Canadians as young as 18 years old may be able to purchase recreational marijuana from various retail shops if the country passes new cannabis laws in 2017. During a press conference Thursday, Canada’s Prime Minister Justin Trudeau recommended setting the legal marijuana consumption age limit at 18 or 19.

“I think the proposal for the age of 18, or 19 in some provinces, to align with the [legal drinking age] across the country, is a reasonable compromise,” Trudeau said. “We know the largest misdeeds of marijuana use happens at a lower age than 18, 19 years of age, and I think this is a responsible approach that we have found in terms of balance that is both practical and useful.”

Currently in 10 Canadian provinces, teens can legally purchase and consume alcoholic beverages at the age of 19. The legal drinking limit in Alberta, Manitoba and Quebec is 18.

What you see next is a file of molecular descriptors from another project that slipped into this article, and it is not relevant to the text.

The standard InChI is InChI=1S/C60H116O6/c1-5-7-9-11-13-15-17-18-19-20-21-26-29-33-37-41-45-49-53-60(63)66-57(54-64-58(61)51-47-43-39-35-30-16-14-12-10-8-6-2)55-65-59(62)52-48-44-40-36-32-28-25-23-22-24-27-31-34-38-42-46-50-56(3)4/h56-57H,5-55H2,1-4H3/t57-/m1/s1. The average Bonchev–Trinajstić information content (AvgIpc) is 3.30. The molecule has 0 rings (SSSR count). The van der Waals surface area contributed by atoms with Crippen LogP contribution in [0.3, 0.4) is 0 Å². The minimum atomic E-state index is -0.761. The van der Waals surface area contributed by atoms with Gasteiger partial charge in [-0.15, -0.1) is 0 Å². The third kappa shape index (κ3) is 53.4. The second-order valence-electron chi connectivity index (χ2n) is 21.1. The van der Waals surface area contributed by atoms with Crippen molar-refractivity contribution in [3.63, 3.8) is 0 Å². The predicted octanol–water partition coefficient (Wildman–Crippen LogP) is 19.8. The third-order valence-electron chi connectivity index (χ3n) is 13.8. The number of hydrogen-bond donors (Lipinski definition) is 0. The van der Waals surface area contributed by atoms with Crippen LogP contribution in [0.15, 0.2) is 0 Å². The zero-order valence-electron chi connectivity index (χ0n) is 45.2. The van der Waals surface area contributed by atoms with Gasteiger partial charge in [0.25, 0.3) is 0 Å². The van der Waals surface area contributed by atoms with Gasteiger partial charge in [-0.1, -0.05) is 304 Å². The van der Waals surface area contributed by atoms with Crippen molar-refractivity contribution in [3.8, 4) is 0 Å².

The Task Force on Cannabis Legalization and Regulation, which is responsible for developing the country’s marijuana program, agreed with Trudeau’s minimum age limit recommendation and said setting minimum marijuana age limits similar to that of Canada’s drinking laws could help crack down on the “illicit market” and could possibly lead to less arrests and criminal records of many young Canadians. However, the Canadian Medical Association is still pushing the Task Force to set the legal marijuana consumption limit to 21.

If the laws do pass in spring 2017, Canada would be the largest developed country to allow adults to legally carry up to 30 grams of marijuana for recreational purposes and grow up to four plants. Regulations in the Task Force’s framework for legalization suggest setting higher taxes for cannabis with higher THC concentration.

Retailers would also not be allowed to sale marijuana in locations where alcohol and tobacco are sold. However, the measure would allow the operation of alcohol-free cannabis lounges.